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Opportunities for Action: An Evolving Plan for the Lake Champlain Basin (the Plan) is the pollution prevention, control, and restoration plan that guides LCBP’s efforts. It was first endorsed in October of 1996 by the governors of New York and Vermont and the regional administrators of the USEPA. The 1996 Plan called for periodic updates, and new versions of the plan were signed in April 2003 and November 2010. A letter of endorsement was provided for both updates by the Premier of Québec.
The 2010 update of OFA is available as an online management plan. This new format provides managers, researchers, partner agencies and organizations, and public stakeholders easy navigation to specific sections and a searchable database of actions and tasks along with lead partners and the status of each task. The interactive, dynamic nature of the online plan accommodates an adaptive management process, the structured method for updating the plan as new information and understanding becomes available. This approach will allow OFA to remain current in the evolving process to protect and restore the Lake Champlain ecosystem.
Summary of Opportunities for Action
The Lake Champlain Steering Committee represents a broad-based diverse group of interests that share a common goal of developing a management program to protect and enhance the environmental integrity and the social and economic benefits of Lake Champlain and its watershed.
The Steering Committee envisions a Lake Champlain that supports multiple uses—including commerce, a healthy drinking water supply, wildlife habitat, and recreation, such as swimming, fishing, and boating. These diverse uses will be balanced to minimize stresses on any part of the Lake system. The Steering Committee recognizes that maintaining a vital economy that values the preservation of the agricultural sector is an integral part of the balanced management of the Lake Champlain Basin. Implementing a comprehensive management plan will ensure that the Lake and its Basin will be protected, restored, and maintained so that future generations will enjoy its full benefits.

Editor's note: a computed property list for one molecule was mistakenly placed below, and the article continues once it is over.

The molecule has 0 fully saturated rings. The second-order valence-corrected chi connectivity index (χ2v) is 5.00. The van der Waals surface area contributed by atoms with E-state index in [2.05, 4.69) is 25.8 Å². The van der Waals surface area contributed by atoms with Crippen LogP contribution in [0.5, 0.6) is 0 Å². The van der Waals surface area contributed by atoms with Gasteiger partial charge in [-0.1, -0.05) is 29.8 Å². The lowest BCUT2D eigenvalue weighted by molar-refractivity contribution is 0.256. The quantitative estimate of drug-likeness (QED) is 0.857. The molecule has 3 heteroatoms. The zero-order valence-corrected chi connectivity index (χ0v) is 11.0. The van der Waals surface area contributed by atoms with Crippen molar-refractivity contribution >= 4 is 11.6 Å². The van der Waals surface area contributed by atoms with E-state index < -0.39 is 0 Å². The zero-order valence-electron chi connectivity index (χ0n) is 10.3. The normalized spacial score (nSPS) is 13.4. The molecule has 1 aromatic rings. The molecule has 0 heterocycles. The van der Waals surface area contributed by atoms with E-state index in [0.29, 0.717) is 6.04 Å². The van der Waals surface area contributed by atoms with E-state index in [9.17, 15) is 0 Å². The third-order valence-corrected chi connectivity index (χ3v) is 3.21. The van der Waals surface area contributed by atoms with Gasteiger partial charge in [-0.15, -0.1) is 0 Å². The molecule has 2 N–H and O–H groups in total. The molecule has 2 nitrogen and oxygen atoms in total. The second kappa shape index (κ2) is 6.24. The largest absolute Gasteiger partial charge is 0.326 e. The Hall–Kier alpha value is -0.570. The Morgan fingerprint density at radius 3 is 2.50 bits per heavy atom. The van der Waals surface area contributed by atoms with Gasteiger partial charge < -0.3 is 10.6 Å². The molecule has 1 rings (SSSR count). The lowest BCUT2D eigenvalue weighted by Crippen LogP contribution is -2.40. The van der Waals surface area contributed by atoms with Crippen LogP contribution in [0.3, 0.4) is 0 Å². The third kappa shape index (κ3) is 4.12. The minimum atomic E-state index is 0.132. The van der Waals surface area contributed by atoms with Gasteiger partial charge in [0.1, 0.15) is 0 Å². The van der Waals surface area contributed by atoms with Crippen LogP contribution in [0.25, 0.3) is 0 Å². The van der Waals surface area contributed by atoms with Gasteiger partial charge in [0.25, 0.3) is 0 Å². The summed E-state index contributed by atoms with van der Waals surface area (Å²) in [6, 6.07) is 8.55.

Goals of Opportunities for Action
OFA identifies eight specific goals that help achieve the Steering Committee’s vision for the Lake Champlain Basin. These goals aim to protect and restore the ecological and cultural resources of the Basin while maintaining a vital regional economy. Based on comments from citizens and other stakeholders at public meetings and on the recommendations of advisory committees, the goals listed below have been designated by the Lake Champlain Steering Committee as the highest priorities of the plan. Please refer to these chapters for more information.
- Promote a better understanding and appreciation of Lake Champlain Basin resources and threats as well as personal responsibility that leads to behavioral changes and actions to reduce pollution. [Chapter 3]
- Reduce phosphorus inputs to Lake Champlain to promote a healthy and diverse ecosystem and provide for sustainable human use and enjoyment of the Lake. [Chapter 4]
- Reduce contaminants that pose a risk to public health and the Lake Champlain ecosystem. [Chapter 5]
- Maintain a resilient and diverse community of fish, wildlife, and plants in the Lake Champlain Basin. [Chapter 6]